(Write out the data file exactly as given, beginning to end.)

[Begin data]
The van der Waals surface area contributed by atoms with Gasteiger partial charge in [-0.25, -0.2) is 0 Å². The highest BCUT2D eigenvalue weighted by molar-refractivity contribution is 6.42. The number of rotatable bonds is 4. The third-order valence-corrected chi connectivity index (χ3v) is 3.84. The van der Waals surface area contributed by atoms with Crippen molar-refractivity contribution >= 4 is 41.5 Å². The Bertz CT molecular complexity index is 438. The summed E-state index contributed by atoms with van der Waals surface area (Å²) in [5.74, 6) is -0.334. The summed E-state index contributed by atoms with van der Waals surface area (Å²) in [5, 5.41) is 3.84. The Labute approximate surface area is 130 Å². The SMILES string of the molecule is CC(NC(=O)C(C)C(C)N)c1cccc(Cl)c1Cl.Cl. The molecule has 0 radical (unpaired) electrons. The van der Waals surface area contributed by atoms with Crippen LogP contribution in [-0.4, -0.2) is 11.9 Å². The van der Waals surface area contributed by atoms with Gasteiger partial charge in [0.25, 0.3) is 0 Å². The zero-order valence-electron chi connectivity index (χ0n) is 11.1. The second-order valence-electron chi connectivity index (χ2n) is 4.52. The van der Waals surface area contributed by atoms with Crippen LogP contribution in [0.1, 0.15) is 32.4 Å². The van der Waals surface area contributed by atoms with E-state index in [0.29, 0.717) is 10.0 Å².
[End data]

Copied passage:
The van der Waals surface area contributed by atoms with Gasteiger partial charge in [-0.25, -0.2) is 0 Å². The highest BCUT2D eigenvalue weighted by molar-refractivity contribution is 6.42. The number of rotatable bonds is 4. The third-order valence-corrected chi connectivity index (χ3v) is 3.84. The van der Waals surface area contributed by atoms with Crippen molar-refractivity contribution >= 4 is 41.5 Å². The Bertz CT molecular complexity index is 438. The summed E-state index contributed by atoms with van der Waals surface area (Å²) in [5.74, 6) is -0.334. The summed E-state index contributed by atoms with van der Waals surface area (Å²) in [5, 5.41) is 3.84. The Labute approximate surface area is 130 Å². The SMILES string of the molecule is CC(NC(=O)C(C)C(C)N)c1cccc(Cl)c1Cl.Cl. The molecule has 0 radical (unpaired) electrons. The van der Waals surface area contributed by atoms with Crippen LogP contribution in [-0.4, -0.2) is 11.9 Å². The van der Waals surface area contributed by atoms with Gasteiger partial charge in [0.25, 0.3) is 0 Å². The zero-order valence-electron chi connectivity index (χ0n) is 11.1. The second-order valence-electron chi connectivity index (χ2n) is 4.52. The van der Waals surface area contributed by atoms with Crippen LogP contribution in [0.1, 0.15) is 32.4 Å². The van der Waals surface area contributed by atoms with E-state index in [0.29, 0.717) is 10.0 Å².